King's Business - 1969-05

...but Iwouldnt know what to say !

camper to become more aware of his own thoughts. It assists him to present them in a less confused and more logical manner. Ex­ ample: “How do you think that happened?” “Why do you think he didn’t like you then?” “ Can you suggest a reason why they did that?” 3. Reflective questions. This is the type of a question which re­ flects back to the camper a por­ tion o f what he has said. This is helpful as it enables a person to decide whether what he has just said is really what he means. Ex­ ample: Camper: “You know, the way the others in this cabin treat me, it’s as though I don’t even exist. They treat me like dirt sometimes. I wish I’d never come to this camp. I wanted to once, but when you are in a cabin where everyone else hates you, it’s no fun.” Counselor: “ They all hate you ?” 4. Confronting questions. This is the type of question that is used sparingly when others have not been very effective. This ques­ tion is a much more directive type and it may be used when a camp­ er is unable to recognize what his behavior is doing to him. This actually helps a person to examine the meaning of his actions. Camp­ er: “Well, I guess I showed that wise guy from cabin 4. We haven’t been getting along all week and he’s been bullying me, but when he ran into that tree during the game, did I ever laugh and rub it in!” Counselor: “You laughed at him. Why was that?” Camper: “Well, it was kind of funny and I want to get back at him.” Counselor: “ How do you think he felt when you laughed at him? Do you think this might keep him from bullying you more this week?” These are just a sampling of some o f the questions which you can use to help your campers. From Help . . . I’m A Camp Counselor, by H. Norman Wright. © Copyright 1968 by Regal Book Div., G /L Publica­ tions, Glendale, California 91206. Used by permission.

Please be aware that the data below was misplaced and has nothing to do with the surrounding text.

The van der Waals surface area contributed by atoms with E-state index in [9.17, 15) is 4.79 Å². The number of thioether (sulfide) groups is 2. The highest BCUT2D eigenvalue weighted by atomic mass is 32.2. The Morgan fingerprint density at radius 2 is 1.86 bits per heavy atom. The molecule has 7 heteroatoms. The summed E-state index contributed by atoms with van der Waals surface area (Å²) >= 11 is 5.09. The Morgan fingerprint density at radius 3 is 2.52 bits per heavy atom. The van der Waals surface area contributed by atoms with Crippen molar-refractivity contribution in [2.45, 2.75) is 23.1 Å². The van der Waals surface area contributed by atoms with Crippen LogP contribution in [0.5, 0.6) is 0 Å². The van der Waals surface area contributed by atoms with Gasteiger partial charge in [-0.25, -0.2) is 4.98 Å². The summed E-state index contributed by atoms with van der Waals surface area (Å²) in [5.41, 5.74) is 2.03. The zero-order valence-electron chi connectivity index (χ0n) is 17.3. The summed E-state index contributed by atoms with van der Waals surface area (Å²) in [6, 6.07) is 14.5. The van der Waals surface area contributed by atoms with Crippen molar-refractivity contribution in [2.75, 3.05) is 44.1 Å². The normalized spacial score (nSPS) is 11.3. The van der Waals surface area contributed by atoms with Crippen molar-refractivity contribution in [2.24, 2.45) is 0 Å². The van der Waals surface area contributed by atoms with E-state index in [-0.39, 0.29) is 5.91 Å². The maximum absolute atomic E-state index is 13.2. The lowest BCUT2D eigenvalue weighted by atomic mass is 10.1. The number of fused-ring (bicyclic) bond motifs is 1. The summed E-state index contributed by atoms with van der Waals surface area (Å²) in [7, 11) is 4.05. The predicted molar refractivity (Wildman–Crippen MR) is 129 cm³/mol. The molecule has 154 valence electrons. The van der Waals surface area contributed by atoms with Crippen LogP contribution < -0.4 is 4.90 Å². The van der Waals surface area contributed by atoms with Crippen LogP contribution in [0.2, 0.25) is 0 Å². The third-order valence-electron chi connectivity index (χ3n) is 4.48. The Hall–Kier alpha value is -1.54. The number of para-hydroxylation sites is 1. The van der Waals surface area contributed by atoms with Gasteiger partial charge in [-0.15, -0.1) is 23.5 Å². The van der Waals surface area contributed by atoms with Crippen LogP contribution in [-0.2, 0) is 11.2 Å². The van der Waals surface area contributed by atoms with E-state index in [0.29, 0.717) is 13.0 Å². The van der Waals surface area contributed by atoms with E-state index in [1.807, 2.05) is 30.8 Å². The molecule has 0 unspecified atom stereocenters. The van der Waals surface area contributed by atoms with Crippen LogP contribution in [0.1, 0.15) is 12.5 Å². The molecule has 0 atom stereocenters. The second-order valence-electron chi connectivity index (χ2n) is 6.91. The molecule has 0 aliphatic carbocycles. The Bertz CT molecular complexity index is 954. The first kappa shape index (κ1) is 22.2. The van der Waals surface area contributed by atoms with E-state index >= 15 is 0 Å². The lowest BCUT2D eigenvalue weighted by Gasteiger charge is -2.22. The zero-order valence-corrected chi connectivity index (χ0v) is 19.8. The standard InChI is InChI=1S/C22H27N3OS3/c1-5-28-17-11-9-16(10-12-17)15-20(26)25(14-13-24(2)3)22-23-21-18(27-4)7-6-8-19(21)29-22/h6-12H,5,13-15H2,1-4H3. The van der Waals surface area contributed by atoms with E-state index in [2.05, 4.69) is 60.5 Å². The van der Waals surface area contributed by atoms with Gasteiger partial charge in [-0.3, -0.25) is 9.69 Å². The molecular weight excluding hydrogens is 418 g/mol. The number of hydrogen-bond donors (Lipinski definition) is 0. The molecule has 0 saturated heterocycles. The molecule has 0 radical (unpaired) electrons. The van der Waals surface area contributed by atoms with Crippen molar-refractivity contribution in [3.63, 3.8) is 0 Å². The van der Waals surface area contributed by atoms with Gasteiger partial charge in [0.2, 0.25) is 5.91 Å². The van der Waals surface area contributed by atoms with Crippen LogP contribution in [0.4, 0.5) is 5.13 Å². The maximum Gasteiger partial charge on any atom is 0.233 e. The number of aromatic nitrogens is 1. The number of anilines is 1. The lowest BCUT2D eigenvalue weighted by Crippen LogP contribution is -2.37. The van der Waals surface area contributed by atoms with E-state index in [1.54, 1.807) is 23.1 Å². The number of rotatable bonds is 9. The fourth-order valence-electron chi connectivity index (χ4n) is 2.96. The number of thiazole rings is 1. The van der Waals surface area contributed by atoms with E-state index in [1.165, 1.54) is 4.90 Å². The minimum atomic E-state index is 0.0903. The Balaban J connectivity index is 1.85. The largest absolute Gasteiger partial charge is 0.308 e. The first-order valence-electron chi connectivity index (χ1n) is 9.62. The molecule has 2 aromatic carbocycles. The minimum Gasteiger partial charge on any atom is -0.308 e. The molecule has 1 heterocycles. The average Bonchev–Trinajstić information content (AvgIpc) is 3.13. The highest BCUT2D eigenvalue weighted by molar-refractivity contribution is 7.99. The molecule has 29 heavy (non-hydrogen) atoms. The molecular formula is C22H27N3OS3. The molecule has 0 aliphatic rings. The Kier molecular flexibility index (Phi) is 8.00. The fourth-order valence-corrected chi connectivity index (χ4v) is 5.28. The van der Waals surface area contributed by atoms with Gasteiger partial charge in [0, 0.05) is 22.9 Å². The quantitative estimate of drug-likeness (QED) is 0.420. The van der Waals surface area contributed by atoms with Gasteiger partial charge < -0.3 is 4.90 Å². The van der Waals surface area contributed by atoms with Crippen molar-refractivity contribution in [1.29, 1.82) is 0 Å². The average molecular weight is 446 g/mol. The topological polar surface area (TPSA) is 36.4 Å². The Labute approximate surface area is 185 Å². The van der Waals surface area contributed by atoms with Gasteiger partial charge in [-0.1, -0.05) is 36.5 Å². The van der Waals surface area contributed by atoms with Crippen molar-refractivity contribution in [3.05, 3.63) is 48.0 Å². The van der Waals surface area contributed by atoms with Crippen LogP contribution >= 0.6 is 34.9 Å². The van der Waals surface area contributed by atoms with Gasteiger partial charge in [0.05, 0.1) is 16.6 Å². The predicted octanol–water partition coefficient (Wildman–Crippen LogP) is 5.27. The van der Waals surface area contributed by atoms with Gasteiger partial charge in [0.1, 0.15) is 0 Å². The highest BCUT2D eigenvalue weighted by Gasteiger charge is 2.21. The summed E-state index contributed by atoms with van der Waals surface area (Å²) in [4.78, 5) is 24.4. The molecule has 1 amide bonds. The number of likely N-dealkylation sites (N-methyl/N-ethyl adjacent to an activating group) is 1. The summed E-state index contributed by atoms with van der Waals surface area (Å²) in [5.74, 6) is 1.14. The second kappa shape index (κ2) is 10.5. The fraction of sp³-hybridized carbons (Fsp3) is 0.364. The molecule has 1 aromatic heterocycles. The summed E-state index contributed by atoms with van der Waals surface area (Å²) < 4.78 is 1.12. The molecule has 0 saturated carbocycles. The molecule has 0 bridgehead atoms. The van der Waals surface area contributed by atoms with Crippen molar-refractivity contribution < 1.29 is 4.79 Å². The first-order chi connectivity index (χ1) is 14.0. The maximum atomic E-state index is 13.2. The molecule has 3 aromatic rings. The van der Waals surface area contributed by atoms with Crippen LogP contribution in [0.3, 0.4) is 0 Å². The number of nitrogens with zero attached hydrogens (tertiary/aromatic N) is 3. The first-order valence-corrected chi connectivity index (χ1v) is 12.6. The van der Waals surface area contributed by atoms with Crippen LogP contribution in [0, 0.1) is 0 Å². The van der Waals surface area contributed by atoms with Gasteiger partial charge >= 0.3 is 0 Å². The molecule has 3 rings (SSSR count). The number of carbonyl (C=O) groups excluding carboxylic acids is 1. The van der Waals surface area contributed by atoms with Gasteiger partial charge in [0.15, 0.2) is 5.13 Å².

When you counsel with individ­ uals, be certain you are in a loca­ tion where you have privacy and he isn’t fearful that someone else is listening. Never reveal to other campers what has been told to you in confidence. I f this happens, he won’t confide in you again. Don’t appear anxious or overly concerned as he talks to you. If he is hesitant to express himself, don’t start by talking about his problem. Talk about an unemo­ tional subject, one that will put him at ease and allay any fears he has. Try to say those things which will encourage him to con­ tinue talking. What are some practical, yet simple, techniques that you can use? What do you say? Asking questions can be o f great help in aiding a person to verbalize his

problems or thoughts. There are several types o f questions that can be used. 1. Information-gaining ques­ tions. There are times when you need to have more facts or per­ haps you’ve forgotten some o f the details that the person has men­ tioned. Ask for necessary and specific information — about per­ sons, things or occurrences. Some­ times the camper talks as though he thought that you realized and understood everything about him when you don ’ t. E x am p le : “Which sister was that?” “When did you say that happened?” 2. Clarifying questions. Often a child or young person is con­ fused about his problems and he conveys this confusion to you as he talks. The clarifying question is important as it may help the



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